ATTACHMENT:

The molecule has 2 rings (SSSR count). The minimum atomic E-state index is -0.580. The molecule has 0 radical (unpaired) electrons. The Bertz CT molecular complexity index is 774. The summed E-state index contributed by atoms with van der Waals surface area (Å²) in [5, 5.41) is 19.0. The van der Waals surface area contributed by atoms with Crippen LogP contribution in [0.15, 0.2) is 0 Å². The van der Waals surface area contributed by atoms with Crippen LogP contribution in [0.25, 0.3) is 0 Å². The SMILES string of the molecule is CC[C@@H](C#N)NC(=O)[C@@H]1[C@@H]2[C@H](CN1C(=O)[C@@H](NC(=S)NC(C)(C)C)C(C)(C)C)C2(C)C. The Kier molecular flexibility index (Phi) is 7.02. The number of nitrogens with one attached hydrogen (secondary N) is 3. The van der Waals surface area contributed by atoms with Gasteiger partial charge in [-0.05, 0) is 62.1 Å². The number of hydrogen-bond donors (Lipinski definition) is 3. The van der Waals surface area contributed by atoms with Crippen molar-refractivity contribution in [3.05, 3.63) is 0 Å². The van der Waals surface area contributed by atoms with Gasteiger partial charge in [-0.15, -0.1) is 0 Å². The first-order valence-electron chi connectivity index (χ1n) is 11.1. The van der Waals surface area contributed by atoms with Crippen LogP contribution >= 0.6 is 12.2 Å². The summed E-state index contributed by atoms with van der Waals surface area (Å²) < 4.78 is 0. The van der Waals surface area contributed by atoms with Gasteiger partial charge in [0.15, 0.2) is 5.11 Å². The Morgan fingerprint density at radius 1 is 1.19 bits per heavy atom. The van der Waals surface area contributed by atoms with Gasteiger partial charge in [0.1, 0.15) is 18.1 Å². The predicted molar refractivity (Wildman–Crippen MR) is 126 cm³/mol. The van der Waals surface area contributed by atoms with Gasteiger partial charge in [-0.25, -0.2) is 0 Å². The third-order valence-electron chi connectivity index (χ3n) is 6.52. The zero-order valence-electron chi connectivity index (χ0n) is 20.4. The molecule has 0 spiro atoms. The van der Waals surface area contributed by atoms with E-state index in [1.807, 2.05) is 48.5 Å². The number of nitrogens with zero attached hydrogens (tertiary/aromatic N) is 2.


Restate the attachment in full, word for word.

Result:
The molecule has 2 rings (SSSR count). The minimum atomic E-state index is -0.580. The molecule has 0 radical (unpaired) electrons. The Bertz CT molecular complexity index is 774. The summed E-state index contributed by atoms with van der Waals surface area (Å²) in [5, 5.41) is 19.0. The van der Waals surface area contributed by atoms with Crippen LogP contribution in [0.15, 0.2) is 0 Å². The van der Waals surface area contributed by atoms with Crippen LogP contribution in [0.25, 0.3) is 0 Å². The SMILES string of the molecule is CC[C@@H](C#N)NC(=O)[C@@H]1[C@@H]2[C@H](CN1C(=O)[C@@H](NC(=S)NC(C)(C)C)C(C)(C)C)C2(C)C. The Kier molecular flexibility index (Phi) is 7.02. The number of nitrogens with one attached hydrogen (secondary N) is 3. The van der Waals surface area contributed by atoms with Gasteiger partial charge in [-0.05, 0) is 62.1 Å². The number of hydrogen-bond donors (Lipinski definition) is 3. The van der Waals surface area contributed by atoms with Crippen molar-refractivity contribution in [3.05, 3.63) is 0 Å². The van der Waals surface area contributed by atoms with Gasteiger partial charge in [-0.15, -0.1) is 0 Å². The first-order valence-electron chi connectivity index (χ1n) is 11.1. The van der Waals surface area contributed by atoms with Crippen LogP contribution >= 0.6 is 12.2 Å². The summed E-state index contributed by atoms with van der Waals surface area (Å²) < 4.78 is 0. The van der Waals surface area contributed by atoms with Gasteiger partial charge in [0.15, 0.2) is 5.11 Å². The Morgan fingerprint density at radius 1 is 1.19 bits per heavy atom. The van der Waals surface area contributed by atoms with Gasteiger partial charge in [0.1, 0.15) is 18.1 Å². The predicted molar refractivity (Wildman–Crippen MR) is 126 cm³/mol. The van der Waals surface area contributed by atoms with Gasteiger partial charge in [-0.25, -0.2) is 0 Å². The third-order valence-electron chi connectivity index (χ3n) is 6.52. The zero-order valence-electron chi connectivity index (χ0n) is 20.4. The molecule has 0 spiro atoms. The van der Waals surface area contributed by atoms with E-state index in [1.807, 2.05) is 48.5 Å². The number of nitrogens with zero attached hydrogens (tertiary/aromatic N) is 2.